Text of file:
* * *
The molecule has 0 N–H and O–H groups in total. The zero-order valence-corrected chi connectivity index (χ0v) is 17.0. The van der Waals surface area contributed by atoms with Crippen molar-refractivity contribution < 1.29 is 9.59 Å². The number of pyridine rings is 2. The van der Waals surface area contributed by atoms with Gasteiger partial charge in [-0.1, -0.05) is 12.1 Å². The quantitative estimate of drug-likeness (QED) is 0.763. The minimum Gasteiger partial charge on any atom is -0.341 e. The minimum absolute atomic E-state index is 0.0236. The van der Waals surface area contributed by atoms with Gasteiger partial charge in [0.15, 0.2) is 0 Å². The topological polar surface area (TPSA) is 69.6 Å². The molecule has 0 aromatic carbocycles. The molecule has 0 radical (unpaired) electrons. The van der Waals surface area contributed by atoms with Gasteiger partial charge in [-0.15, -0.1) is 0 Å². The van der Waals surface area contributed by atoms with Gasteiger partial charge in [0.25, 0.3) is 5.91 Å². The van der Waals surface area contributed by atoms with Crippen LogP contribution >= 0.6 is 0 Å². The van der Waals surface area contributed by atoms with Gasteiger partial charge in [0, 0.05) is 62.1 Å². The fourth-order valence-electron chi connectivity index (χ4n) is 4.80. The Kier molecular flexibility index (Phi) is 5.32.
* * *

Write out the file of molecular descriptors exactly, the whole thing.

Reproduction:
The molecule has 0 N–H and O–H groups in total. The zero-order valence-corrected chi connectivity index (χ0v) is 17.0. The van der Waals surface area contributed by atoms with Crippen molar-refractivity contribution < 1.29 is 9.59 Å². The number of pyridine rings is 2. The van der Waals surface area contributed by atoms with Gasteiger partial charge in [-0.1, -0.05) is 12.1 Å². The quantitative estimate of drug-likeness (QED) is 0.763. The minimum Gasteiger partial charge on any atom is -0.341 e. The minimum absolute atomic E-state index is 0.0236. The van der Waals surface area contributed by atoms with Gasteiger partial charge in [0.15, 0.2) is 0 Å². The topological polar surface area (TPSA) is 69.6 Å². The molecule has 0 aromatic carbocycles. The molecule has 0 radical (unpaired) electrons. The van der Waals surface area contributed by atoms with Gasteiger partial charge in [-0.15, -0.1) is 0 Å². The van der Waals surface area contributed by atoms with Gasteiger partial charge in [0.25, 0.3) is 5.91 Å². The van der Waals surface area contributed by atoms with Crippen LogP contribution >= 0.6 is 0 Å². The van der Waals surface area contributed by atoms with Gasteiger partial charge in [0, 0.05) is 62.1 Å². The fourth-order valence-electron chi connectivity index (χ4n) is 4.80. The Kier molecular flexibility index (Phi) is 5.32.